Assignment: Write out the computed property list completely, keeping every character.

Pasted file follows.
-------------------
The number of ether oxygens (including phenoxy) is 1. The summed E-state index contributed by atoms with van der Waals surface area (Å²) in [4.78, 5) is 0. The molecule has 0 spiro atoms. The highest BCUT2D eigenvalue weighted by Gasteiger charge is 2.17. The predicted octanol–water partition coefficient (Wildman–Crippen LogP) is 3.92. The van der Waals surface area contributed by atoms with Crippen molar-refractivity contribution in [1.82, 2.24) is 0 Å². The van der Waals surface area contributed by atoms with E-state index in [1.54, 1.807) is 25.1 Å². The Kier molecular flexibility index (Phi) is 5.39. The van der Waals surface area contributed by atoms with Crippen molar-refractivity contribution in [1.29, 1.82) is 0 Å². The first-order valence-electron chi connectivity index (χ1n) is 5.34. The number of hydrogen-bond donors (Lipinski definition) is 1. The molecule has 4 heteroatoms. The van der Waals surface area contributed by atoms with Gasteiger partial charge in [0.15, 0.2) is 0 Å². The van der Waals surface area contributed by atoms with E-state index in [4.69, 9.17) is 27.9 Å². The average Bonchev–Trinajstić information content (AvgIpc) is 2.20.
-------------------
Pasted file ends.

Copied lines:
The number of ether oxygens (including phenoxy) is 1. The summed E-state index contributed by atoms with van der Waals surface area (Å²) in [4.78, 5) is 0. The molecule has 0 spiro atoms. The highest BCUT2D eigenvalue weighted by Gasteiger charge is 2.17. The predicted octanol–water partition coefficient (Wildman–Crippen LogP) is 3.92. The van der Waals surface area contributed by atoms with Crippen molar-refractivity contribution in [1.82, 2.24) is 0 Å². The van der Waals surface area contributed by atoms with E-state index in [1.54, 1.807) is 25.1 Å². The Kier molecular flexibility index (Phi) is 5.39. The van der Waals surface area contributed by atoms with Crippen molar-refractivity contribution in [1.29, 1.82) is 0 Å². The first-order valence-electron chi connectivity index (χ1n) is 5.34. The number of hydrogen-bond donors (Lipinski definition) is 1. The molecule has 4 heteroatoms. The van der Waals surface area contributed by atoms with Gasteiger partial charge in [0.15, 0.2) is 0 Å². The van der Waals surface area contributed by atoms with E-state index in [4.69, 9.17) is 27.9 Å². The average Bonchev–Trinajstić information content (AvgIpc) is 2.20.